Originally Posted by Trekchick
I will say, we had a couple park skis in the test group that were clearly de-tuned, or at the very least had a park tune on them.......those were NOT fun on firm snow.
How to do a "Park Tune"
Boots in binding Drag method. Also known as the "One Stop Shopping" method.
First off, you want fairly new asphalt. Fine grained yet aged so it's not too soft. The stuff that feels smoooth on a skate board or roller blades. Oh yes, we're talking seldom used roads or parking lots (preferable) here.
Alternatively, you can use quality concrete. No rain grooves, pits, or high polish Home Depot floors here. Smooth, fine grained surface is what you're looking for. It's out there. Finding it is part of the Park Tuner's skill set.
Now....the next part requires, usually, a few youngish males. Let's say 18 - 25 or older ones maquerading as that age. Younger could work but legally it's problematic since there's driving involved and many states have restrictions on how new drivers interact with others of questionable judgement.
So. Driver + Car + Park Tuner + bystanders to warn driver and or Tuner. Plus another car to drive to hospital if needed. (Too many questions with 911)
Ok. Tow rope is needed. Maybe a cheap water ski tow. Best to have a bar to hold onto.
We'll skip the details of attachment. Part of the Tuners skill set.
(note: It is best not to use a high truck. No 36 - 54 inch tires here.Angle is all wrong. Some find out the hard way. Darwin...)
Now the tuning.
There are two styles here. The "Cross Drag" and the "Tip and Rip". Both require a fair amount of skill to execute. Which is better is an endless debate. I have no dog in either so you'll have to decide. Honestly, I think Park Tuners use whatever method they're better at performing.
The Park Tuner is booted up, clicked into the bindings, with skis parallel to the rear bumper. Or for those sticklers driving egg shaped cars, skis at a right angle to the direction of travel. How to accomplish the next part would take pages of text, diagrams and explanations. This is why it takes a skilled Park Tuner, not just any Joey fresh off the rails.
The car slowly moves, the Tuner does short hops on corresponding edges. The slack gets taken up, the Park Tuner gets slowly dragged on the edges by the vehicle. This grinds the edges down. They must repeat with the Tuner facing the opposite way and on the other set of corresponding edges.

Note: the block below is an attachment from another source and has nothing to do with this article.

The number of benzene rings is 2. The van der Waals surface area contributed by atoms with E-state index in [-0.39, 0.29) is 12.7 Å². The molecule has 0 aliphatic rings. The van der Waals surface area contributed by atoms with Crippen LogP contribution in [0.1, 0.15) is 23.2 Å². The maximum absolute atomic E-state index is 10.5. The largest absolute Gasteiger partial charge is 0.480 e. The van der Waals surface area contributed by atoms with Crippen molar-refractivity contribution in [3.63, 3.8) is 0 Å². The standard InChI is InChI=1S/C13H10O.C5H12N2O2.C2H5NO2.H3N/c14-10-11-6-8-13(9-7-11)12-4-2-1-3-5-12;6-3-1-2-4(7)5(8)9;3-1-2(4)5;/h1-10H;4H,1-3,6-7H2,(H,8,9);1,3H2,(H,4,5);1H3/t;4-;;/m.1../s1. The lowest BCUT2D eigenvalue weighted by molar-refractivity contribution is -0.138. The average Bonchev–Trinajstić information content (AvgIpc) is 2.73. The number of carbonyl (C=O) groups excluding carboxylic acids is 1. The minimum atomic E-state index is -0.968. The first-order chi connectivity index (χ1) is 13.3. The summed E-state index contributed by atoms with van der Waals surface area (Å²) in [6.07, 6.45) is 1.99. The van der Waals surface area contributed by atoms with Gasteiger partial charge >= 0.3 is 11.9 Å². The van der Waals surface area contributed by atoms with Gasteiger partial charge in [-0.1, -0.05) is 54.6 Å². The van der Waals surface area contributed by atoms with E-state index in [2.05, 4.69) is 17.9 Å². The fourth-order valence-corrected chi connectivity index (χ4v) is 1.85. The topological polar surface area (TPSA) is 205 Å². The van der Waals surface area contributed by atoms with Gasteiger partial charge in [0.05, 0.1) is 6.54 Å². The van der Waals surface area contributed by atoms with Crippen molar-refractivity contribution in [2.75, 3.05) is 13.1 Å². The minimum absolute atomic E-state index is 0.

Yes, a massive burr is made on the side of the edge. The quality of the burr is synonymous with the quality of the tune. Again, that's a big subject that Park Tuners debate endlessly.
Tip and Rip:
One needs the same set up with car and tow line. Ok, instead of the Park Tuner being in the skis at a right angle to the direction of travel, he's facing the direction of travel and the skis are aligned with it. Just like towing a skier for a jump. Now, this time the vehicle pulls the Tuner tipping the skis on corresponding edges like he was making a turn.
Yes, the geometry and movement needed is complex. This is why Park Tuners get good at one style and stick with it.
Obviously this is repeated on the other set of corresponding edges.
Cross Draggers claim this method is uneven tip to tail. That the tips get more than the tails and even middle. The Tippers claim they can tailor it using their skills, and turn it into the equivalent of a radial tune. Thus it's better and allows more fine tuning that some Park Skiers want.
"Doesn't the Cross Drag method bevel the ptex base?"
- And? That's part of the signature of the tuner. Can't be too much though or there's no flat spot. Takes skills.
"What about the burrs?"
- They're big and dangerous to the hands. Sometimes they're removed. Learning to ski Park with a honking burr is part of the skill set. Deal.
"These methods sound pretty crude and dangerous to do"
- Well we're not talking tuning for the Spandex clad looking to shave 1/100 of a second. This is gnar in gnar out.
"Which method do the top competitors use?"
- Most use skis Park Tuned with both methods. They switch types for different types of hit sequences or the conditions.